How then could this be done? In the past, there have been talks of subsidising the publishing industry through charging less for paper and other raw materials, and the government buying out a large number of copies for all books published. These books could then be distributed around the country in libraries. However, I feel that relying on the government too much will only defeat the real purpose, which is to make sure that people themselves keep this industry alive. In fact, I think it is safe to say that without a bottom-up change in attitude about books, state support will in fact end up hurting this industry more. The guarantee of a minimum amount of patronage can never be an incentive for continual improvement in any business.

Instead, I have a different idea. One tour around the Book Fair will tell anyone that most of our major publishers seem to only bring out hardcover books in high quality offset paper. On the up-side, this means that the books are of high quality and more durable. All over the world, hardcover books are more expensive, and usually targeted towards people who maintain a personal collection of books. A quick look at some prices also tell us that they are typically up to five times as expensive as the more common paperback editions of the same book.

Let us talk about paperback books here. In the simplest terms, these are books with relatively lesser quality paper and less durable binding and cover. This usually means that these books are not as durable, and thus less popular among those who want to collect books and can afford to do so. However, there is still a substantially sized market for these books because they are cheaper. In fact, as already mentioned, they often cost only one-fifth of the same book in hardcover.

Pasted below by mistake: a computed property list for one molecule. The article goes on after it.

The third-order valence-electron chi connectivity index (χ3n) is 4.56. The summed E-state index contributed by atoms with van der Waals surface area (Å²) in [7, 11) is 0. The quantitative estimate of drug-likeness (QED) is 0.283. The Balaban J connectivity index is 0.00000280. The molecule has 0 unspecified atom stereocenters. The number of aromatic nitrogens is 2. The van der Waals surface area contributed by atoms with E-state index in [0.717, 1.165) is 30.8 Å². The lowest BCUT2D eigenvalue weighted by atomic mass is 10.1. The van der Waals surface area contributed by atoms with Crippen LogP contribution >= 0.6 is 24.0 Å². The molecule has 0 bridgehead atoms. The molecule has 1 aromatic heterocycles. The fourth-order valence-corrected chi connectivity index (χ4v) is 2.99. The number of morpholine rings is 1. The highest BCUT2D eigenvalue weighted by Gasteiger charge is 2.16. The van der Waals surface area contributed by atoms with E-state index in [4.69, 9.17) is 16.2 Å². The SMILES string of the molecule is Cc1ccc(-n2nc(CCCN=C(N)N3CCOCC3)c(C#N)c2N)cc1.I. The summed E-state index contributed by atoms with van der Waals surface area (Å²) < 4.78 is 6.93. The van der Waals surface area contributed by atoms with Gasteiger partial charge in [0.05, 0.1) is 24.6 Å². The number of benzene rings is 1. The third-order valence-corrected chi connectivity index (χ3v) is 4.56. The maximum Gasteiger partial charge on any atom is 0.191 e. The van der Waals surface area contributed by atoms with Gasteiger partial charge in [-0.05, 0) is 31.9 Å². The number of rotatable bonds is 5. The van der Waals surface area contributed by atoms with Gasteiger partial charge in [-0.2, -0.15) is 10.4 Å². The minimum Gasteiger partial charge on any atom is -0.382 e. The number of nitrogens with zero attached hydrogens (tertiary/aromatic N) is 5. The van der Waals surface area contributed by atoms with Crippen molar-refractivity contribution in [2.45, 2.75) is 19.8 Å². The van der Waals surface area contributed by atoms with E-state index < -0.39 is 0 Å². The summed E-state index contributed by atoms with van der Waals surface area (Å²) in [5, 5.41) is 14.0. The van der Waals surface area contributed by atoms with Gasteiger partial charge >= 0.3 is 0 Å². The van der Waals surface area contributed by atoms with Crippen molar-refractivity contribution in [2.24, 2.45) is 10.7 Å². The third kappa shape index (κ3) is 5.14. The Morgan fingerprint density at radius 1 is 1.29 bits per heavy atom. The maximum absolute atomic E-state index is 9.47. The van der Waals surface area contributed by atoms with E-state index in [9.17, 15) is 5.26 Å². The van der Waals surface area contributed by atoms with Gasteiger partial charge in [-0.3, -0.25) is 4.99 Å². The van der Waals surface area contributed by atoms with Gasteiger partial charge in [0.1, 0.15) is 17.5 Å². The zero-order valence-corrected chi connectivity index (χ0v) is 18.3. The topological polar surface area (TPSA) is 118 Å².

Let us look at the all differences having a paperback version of a book can make. First of all, the cheaper rate means that people are more likely to buy the book. Other things being equal, anyone would rather pay Tk. 40 than Tk. 200. The current attitude of not wanting to buy a book by a new author could be greatly addressed by making their books available in cheaper paperback versions. Based on the sales figures, decisions could then be made to also have a hardcover edition meant for fans and collectors. The reader would also feel less apprehensive about buying a book if it did not take out as big a chunk of their budget. With the relatively low cost of production and the higher projected sales figures, publishers would be taking less of a risk by giving a chance to new, young names in the field. Again, the lower cost would also mean a lower breakeven point and thus a correspondingly higher royalty for the writers, something that might help them devote a little more time to their craft.

To the best of my knowledge, we are possibly the only nation in the world where books are made available only in hardcover and offset paper versions. This automatically excludes a significant number of people from being able to purchase these books. Making paperback editions available in parallel could go a long way towards increasing sales and enabling publishers to launch new authors at lesser financial risk. I believe it is time to at least begin a discussion on these issues, for the sake of the publishing industry and to meet the challenges of today.

Hammad Ali is a freelancer and an advisor for Bangladesh Math Olympiad Committee, Society for Popularisation of Science in Bangladesh and the Bangladesh Open Source Network.

Toufique Imrose Khalidi
Editor-in-Chief and Publisher